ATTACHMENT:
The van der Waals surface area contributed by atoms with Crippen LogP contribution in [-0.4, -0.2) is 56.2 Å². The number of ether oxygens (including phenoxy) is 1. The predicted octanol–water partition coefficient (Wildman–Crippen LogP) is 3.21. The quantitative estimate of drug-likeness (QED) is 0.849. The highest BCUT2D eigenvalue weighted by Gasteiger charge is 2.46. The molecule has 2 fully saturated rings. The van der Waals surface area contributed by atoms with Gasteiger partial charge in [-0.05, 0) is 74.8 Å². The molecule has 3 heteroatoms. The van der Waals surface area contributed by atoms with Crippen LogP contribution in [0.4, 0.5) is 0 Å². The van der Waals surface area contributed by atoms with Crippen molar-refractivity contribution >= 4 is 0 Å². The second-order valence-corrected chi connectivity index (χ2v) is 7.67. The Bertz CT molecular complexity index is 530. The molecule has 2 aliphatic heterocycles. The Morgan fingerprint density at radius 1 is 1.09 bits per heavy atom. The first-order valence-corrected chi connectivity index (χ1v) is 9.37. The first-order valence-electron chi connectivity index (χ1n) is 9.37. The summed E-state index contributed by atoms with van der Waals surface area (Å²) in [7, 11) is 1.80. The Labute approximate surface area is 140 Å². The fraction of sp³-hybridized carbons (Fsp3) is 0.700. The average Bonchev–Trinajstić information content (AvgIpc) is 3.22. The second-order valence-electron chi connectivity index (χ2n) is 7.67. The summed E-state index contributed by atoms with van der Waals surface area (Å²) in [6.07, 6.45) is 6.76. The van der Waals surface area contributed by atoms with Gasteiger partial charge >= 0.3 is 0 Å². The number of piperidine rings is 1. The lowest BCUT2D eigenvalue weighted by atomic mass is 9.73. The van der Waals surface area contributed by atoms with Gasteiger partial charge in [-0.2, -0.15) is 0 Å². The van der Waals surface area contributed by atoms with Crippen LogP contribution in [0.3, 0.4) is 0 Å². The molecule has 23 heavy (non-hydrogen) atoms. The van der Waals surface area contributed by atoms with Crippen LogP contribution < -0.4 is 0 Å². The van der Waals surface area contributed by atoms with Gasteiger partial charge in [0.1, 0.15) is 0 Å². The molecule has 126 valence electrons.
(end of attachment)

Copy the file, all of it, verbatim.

The van der Waals surface area contributed by atoms with Crippen LogP contribution in [-0.4, -0.2) is 56.2 Å². The number of ether oxygens (including phenoxy) is 1. The predicted octanol–water partition coefficient (Wildman–Crippen LogP) is 3.21. The quantitative estimate of drug-likeness (QED) is 0.849. The highest BCUT2D eigenvalue weighted by Gasteiger charge is 2.46. The molecule has 2 fully saturated rings. The van der Waals surface area contributed by atoms with Gasteiger partial charge in [-0.05, 0) is 74.8 Å². The molecule has 3 heteroatoms. The van der Waals surface area contributed by atoms with Crippen LogP contribution in [0.4, 0.5) is 0 Å². The van der Waals surface area contributed by atoms with Crippen molar-refractivity contribution >= 4 is 0 Å². The second-order valence-corrected chi connectivity index (χ2v) is 7.67. The Bertz CT molecular complexity index is 530. The molecule has 2 aliphatic heterocycles. The Morgan fingerprint density at radius 1 is 1.09 bits per heavy atom. The first-order valence-corrected chi connectivity index (χ1v) is 9.37. The first-order valence-electron chi connectivity index (χ1n) is 9.37. The summed E-state index contributed by atoms with van der Waals surface area (Å²) in [7, 11) is 1.80. The Labute approximate surface area is 140 Å². The fraction of sp³-hybridized carbons (Fsp3) is 0.700. The average Bonchev–Trinajstić information content (AvgIpc) is 3.22. The second-order valence-electron chi connectivity index (χ2n) is 7.67. The summed E-state index contributed by atoms with van der Waals surface area (Å²) in [6.07, 6.45) is 6.76. The van der Waals surface area contributed by atoms with Gasteiger partial charge >= 0.3 is 0 Å². The number of piperidine rings is 1. The lowest BCUT2D eigenvalue weighted by atomic mass is 9.73. The van der Waals surface area contributed by atoms with Gasteiger partial charge in [-0.2, -0.15) is 0 Å². The van der Waals surface area contributed by atoms with Crippen LogP contribution in [0.3, 0.4) is 0 Å². The molecule has 23 heavy (non-hydrogen) atoms. The van der Waals surface area contributed by atoms with Crippen LogP contribution < -0.4 is 0 Å². The van der Waals surface area contributed by atoms with Gasteiger partial charge in [0.1, 0.15) is 0 Å². The molecule has 126 valence electrons.